NHL

Fraser: Should the Islanders' 4-4 goal against Leafs count?

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Kerry Fraser
2/28/2014 2:16:30 PM
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Got a question on rule clarification, comments on rule enforcements or some memorable NHL stories? Kerry wants to answer your emails at cmonref@tsn.ca.

Dear Kerry,

I was watching the fourth goal for the Islanders in the game against the Leafs, it seemed the Leafs goalie Bernier had the puck covered and the referee blew the whistle raised his arms in the air to signal the play was dead and then moments later signaled good goal.

On the overhead replay, you could see the puck cross the line before the whistle, however it seems to me that the referee thought the puck was covered and intended to blow the play dead as he blew the whistle before ever seeing the puck free.

Would this fall under the intent to blow the play dead under Rule 31.2: "As there is a human factor involved in blowing the whistle to stop play, the Referee may deem the play to be stopped slightly prior to the whistle actually being blown. The fact that the puck may come loose or cross the goal line prior to the sound of the whistle has no bearing if the referee has ruled that the play had been stopped prior to this happening."

Look forwards to hearing your take on the play.

Jordan Anstey

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Hi Kerry,

I have a question regarding the Leaf/Islanders game. The Islanders just tied the game 4-4 on a questionable goal, in my opinion.

The puck was never frozen by Bernier, as it rolled across the goal line. The referee at the crease blew his whistle, waved it dead and then immediately pointed to the puck in the net.

How on earth can you blow the play dead and then reverse it?

That shouldn't have counted! Please correct me if I am wrong.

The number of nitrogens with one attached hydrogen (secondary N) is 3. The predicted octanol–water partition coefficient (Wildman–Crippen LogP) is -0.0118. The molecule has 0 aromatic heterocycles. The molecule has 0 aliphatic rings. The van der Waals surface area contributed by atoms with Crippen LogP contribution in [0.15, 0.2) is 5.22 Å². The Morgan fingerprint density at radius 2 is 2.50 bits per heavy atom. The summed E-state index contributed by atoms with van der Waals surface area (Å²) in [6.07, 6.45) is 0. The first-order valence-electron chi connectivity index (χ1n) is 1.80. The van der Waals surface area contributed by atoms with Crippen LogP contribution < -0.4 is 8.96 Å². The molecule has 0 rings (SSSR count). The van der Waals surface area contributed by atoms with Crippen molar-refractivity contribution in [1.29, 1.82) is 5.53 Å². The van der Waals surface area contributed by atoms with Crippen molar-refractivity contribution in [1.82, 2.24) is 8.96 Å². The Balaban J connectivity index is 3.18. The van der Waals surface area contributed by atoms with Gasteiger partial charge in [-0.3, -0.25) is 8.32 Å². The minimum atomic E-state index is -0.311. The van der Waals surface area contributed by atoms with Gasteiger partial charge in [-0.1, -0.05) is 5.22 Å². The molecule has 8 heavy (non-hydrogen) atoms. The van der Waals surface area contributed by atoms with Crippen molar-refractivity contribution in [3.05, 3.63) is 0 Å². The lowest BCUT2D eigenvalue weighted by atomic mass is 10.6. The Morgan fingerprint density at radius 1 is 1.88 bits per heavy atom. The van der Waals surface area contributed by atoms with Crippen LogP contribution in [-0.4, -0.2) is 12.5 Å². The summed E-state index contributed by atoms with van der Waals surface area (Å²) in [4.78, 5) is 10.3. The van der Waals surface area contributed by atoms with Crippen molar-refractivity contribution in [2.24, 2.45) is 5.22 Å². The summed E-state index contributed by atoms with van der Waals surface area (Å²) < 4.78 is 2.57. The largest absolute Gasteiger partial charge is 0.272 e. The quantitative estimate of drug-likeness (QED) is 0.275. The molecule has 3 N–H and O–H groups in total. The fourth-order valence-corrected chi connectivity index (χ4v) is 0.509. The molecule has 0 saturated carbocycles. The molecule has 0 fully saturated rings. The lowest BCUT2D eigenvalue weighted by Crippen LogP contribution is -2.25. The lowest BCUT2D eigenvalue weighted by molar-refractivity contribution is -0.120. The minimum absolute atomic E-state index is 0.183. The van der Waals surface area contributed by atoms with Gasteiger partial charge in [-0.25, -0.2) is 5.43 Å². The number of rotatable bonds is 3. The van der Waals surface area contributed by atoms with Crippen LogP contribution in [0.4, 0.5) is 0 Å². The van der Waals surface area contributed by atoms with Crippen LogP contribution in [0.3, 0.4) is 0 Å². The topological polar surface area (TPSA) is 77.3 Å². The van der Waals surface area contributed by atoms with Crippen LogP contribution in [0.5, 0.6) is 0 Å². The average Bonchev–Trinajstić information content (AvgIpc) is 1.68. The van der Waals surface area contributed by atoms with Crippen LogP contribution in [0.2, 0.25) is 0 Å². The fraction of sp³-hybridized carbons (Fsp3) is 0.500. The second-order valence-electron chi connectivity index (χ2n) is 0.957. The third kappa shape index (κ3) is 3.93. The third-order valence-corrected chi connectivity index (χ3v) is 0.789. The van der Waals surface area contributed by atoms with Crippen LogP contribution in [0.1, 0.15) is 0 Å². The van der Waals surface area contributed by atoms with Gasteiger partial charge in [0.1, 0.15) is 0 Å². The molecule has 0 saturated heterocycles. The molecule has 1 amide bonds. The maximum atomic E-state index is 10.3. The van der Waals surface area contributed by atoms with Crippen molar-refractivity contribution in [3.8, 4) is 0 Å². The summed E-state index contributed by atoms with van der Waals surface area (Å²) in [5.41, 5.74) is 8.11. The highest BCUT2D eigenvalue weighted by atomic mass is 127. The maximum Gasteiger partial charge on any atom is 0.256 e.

Best Regards,
Dale

Jordan and Dale:

Referee Denis LaRue did everything correctly from the moment he attacked the net with speed and eventually located the puck across the goal line the goal line behind Jonathan Bernier.  Any evidence or question of the referee's "intent to blow the whistle" would have resulted from the fact that he could not see the puck as he approached the net and therefore might have assumed it was frozen under Bernier's equipment (puck out of sight).

The referee demonstrated patience in not blowing the whistle pre-maturely as he continued on a path toward the goal crease in an effort to find the puck.

Once referee LaRue got to the net he did in fact locate the puck across the goal line almost simultaneously with his decision to kill the play. This visual picture was quickly processed and abruptly changed any thought he might have had that the puck was frozen. The puck in the net was now a reality for the referee. As such, Denis LaRue's hands immediately went from the 'field goal' position signaling "play is dead" to pointing into the net signaling that a legal goal had been scored! This visual evidence demonstrated and confirmed to the referee that the puck had entered the net prior to his whistle and any "intent" he might have had to blow the play dead. It is somewhat speculative to assume the puck is frozen just because you don't see it. Definitive evidence is presented whenever the referee sees the puck across the goal line. A legal goal must be based on that evidence.

Far too many times I have seen referees misjudge plays in and around the goal crease when they remained stationary in the corner or kept an obstructed view without moving their feet. Had it not been for LaRue's quick reaction this could have been just another one of those unfortunate times. On the play Travis Hamonic's shot from the point was deflected by Carl Gunnarsson and picked up behind the goal line half way to the corner by Ryan Strome. This altered puck position forced the referee to retreat to the corner just ahead of the goal line. Strome then threw the puck to the front of the net and it was redirected by Anders Lee between Bernier's pads.

Rather than remain in the corner, Referee LaRue read the situation and reacted without hesitation by sprinting to the net on angle that allowed him to avoid Nazim Kadri and Ryan Strome. En route to the net the ref's inability to immediately locate the puck, along with his instinct and experience might have caused him to think the puck was underneath Jonathan Bernier. LaRue's patience with the whistle and his quick footed attack toward the net to locate the puck behind Bernier resulted in the correct call to allow the goal scored by Anders Lee to stand.

In this situation the referee demonstrated a text book attack of the net in order to render the correct call.

Jonathan Bernier (Photo: The Canadian Press)

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(Photo: The Canadian Press)
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